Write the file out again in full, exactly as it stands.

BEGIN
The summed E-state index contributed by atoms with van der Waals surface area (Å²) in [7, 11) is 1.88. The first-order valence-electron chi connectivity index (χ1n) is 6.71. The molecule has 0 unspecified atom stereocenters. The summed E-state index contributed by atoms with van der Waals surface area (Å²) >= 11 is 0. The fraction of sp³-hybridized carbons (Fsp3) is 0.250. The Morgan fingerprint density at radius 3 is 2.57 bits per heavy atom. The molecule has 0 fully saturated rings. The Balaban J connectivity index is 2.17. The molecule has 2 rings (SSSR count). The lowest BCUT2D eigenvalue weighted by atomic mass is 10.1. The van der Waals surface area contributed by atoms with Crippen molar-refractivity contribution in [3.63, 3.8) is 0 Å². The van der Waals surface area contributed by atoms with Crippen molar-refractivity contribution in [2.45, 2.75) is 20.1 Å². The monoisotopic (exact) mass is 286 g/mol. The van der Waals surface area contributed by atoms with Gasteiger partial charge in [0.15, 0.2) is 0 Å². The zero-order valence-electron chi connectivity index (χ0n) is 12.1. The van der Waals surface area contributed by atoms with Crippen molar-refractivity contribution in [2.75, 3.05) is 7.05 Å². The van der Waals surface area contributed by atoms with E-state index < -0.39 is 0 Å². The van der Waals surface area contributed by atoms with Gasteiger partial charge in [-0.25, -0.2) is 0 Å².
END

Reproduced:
The summed E-state index contributed by atoms with van der Waals surface area (Å²) in [7, 11) is 1.88. The first-order valence-electron chi connectivity index (χ1n) is 6.71. The molecule has 0 unspecified atom stereocenters. The summed E-state index contributed by atoms with van der Waals surface area (Å²) >= 11 is 0. The fraction of sp³-hybridized carbons (Fsp3) is 0.250. The Morgan fingerprint density at radius 3 is 2.57 bits per heavy atom. The molecule has 0 fully saturated rings. The Balaban J connectivity index is 2.17. The molecule has 2 rings (SSSR count). The lowest BCUT2D eigenvalue weighted by atomic mass is 10.1. The van der Waals surface area contributed by atoms with Crippen molar-refractivity contribution in [3.63, 3.8) is 0 Å². The van der Waals surface area contributed by atoms with Crippen molar-refractivity contribution in [2.45, 2.75) is 20.1 Å². The monoisotopic (exact) mass is 286 g/mol. The van der Waals surface area contributed by atoms with Gasteiger partial charge in [0.15, 0.2) is 0 Å². The zero-order valence-electron chi connectivity index (χ0n) is 12.1. The van der Waals surface area contributed by atoms with Crippen molar-refractivity contribution in [2.75, 3.05) is 7.05 Å². The van der Waals surface area contributed by atoms with E-state index < -0.39 is 0 Å². The van der Waals surface area contributed by atoms with Gasteiger partial charge in [-0.25, -0.2) is 0 Å².